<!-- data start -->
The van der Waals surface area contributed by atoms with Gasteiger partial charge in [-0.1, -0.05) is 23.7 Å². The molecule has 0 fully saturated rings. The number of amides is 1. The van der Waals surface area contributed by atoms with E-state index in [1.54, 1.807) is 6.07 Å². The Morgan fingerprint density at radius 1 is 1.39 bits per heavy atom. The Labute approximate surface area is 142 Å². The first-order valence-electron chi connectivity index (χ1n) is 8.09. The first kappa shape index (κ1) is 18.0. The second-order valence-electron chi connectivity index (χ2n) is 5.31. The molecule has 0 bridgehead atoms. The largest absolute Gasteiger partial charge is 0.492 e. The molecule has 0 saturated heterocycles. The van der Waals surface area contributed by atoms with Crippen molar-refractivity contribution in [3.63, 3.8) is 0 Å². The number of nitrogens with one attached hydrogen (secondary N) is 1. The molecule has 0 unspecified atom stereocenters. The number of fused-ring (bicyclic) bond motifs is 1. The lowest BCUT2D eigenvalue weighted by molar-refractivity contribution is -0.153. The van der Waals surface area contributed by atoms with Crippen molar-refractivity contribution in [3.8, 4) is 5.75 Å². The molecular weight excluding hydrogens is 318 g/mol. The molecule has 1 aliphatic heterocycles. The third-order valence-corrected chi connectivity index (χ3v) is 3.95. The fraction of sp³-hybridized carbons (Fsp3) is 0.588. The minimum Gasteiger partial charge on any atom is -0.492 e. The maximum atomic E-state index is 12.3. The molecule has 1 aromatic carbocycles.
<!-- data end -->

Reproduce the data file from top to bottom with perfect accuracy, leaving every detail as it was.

The van der Waals surface area contributed by atoms with Gasteiger partial charge in [-0.1, -0.05) is 23.7 Å². The molecule has 0 fully saturated rings. The number of amides is 1. The van der Waals surface area contributed by atoms with E-state index in [1.54, 1.807) is 6.07 Å². The Morgan fingerprint density at radius 1 is 1.39 bits per heavy atom. The Labute approximate surface area is 142 Å². The first-order valence-electron chi connectivity index (χ1n) is 8.09. The first kappa shape index (κ1) is 18.0. The second-order valence-electron chi connectivity index (χ2n) is 5.31. The molecule has 0 bridgehead atoms. The largest absolute Gasteiger partial charge is 0.492 e. The molecule has 0 saturated heterocycles. The van der Waals surface area contributed by atoms with Crippen molar-refractivity contribution in [3.63, 3.8) is 0 Å². The number of nitrogens with one attached hydrogen (secondary N) is 1. The molecule has 0 unspecified atom stereocenters. The number of fused-ring (bicyclic) bond motifs is 1. The lowest BCUT2D eigenvalue weighted by molar-refractivity contribution is -0.153. The van der Waals surface area contributed by atoms with Crippen molar-refractivity contribution in [3.8, 4) is 5.75 Å². The molecular weight excluding hydrogens is 318 g/mol. The molecule has 1 aliphatic heterocycles. The third-order valence-corrected chi connectivity index (χ3v) is 3.95. The fraction of sp³-hybridized carbons (Fsp3) is 0.588. The minimum Gasteiger partial charge on any atom is -0.492 e. The maximum atomic E-state index is 12.3. The molecule has 1 aromatic carbocycles.